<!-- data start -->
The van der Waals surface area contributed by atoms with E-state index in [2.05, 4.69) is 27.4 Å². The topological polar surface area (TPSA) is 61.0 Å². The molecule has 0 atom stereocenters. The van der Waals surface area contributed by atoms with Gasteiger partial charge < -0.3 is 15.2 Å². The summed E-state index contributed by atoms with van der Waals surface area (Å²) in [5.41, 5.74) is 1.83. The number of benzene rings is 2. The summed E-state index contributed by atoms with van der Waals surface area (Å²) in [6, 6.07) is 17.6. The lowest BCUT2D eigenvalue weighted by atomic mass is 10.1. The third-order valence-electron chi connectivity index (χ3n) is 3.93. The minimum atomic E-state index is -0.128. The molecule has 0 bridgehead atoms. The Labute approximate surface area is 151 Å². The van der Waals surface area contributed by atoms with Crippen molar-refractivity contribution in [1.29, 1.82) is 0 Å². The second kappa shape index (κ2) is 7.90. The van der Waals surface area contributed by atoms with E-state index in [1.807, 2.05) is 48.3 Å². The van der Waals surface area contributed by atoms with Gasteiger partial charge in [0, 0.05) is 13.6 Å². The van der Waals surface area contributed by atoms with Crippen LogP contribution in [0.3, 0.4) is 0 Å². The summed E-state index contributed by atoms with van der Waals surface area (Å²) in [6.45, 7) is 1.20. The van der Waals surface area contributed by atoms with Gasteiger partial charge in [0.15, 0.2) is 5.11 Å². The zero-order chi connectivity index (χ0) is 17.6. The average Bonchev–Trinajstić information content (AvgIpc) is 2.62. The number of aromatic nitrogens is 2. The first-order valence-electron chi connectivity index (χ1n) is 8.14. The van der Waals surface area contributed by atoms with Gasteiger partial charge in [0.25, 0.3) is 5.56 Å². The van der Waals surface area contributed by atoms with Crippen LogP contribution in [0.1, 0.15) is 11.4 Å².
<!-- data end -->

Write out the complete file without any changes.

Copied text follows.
The van der Waals surface area contributed by atoms with E-state index in [2.05, 4.69) is 27.4 Å². The topological polar surface area (TPSA) is 61.0 Å². The molecule has 0 atom stereocenters. The van der Waals surface area contributed by atoms with Gasteiger partial charge < -0.3 is 15.2 Å². The summed E-state index contributed by atoms with van der Waals surface area (Å²) in [5.41, 5.74) is 1.83. The number of benzene rings is 2. The summed E-state index contributed by atoms with van der Waals surface area (Å²) in [6, 6.07) is 17.6. The lowest BCUT2D eigenvalue weighted by atomic mass is 10.1. The third-order valence-electron chi connectivity index (χ3n) is 3.93. The minimum atomic E-state index is -0.128. The molecule has 0 bridgehead atoms. The Labute approximate surface area is 151 Å². The van der Waals surface area contributed by atoms with Crippen molar-refractivity contribution in [1.29, 1.82) is 0 Å². The second kappa shape index (κ2) is 7.90. The van der Waals surface area contributed by atoms with E-state index in [1.807, 2.05) is 48.3 Å². The van der Waals surface area contributed by atoms with Gasteiger partial charge in [0, 0.05) is 13.6 Å². The van der Waals surface area contributed by atoms with Crippen LogP contribution in [0.3, 0.4) is 0 Å². The summed E-state index contributed by atoms with van der Waals surface area (Å²) in [6.45, 7) is 1.20. The van der Waals surface area contributed by atoms with Gasteiger partial charge in [0.15, 0.2) is 5.11 Å². The zero-order chi connectivity index (χ0) is 17.6. The average Bonchev–Trinajstić information content (AvgIpc) is 2.62. The number of aromatic nitrogens is 2. The first-order valence-electron chi connectivity index (χ1n) is 8.14. The van der Waals surface area contributed by atoms with Gasteiger partial charge in [0.25, 0.3) is 5.56 Å². The van der Waals surface area contributed by atoms with Crippen LogP contribution in [0.1, 0.15) is 11.4 Å².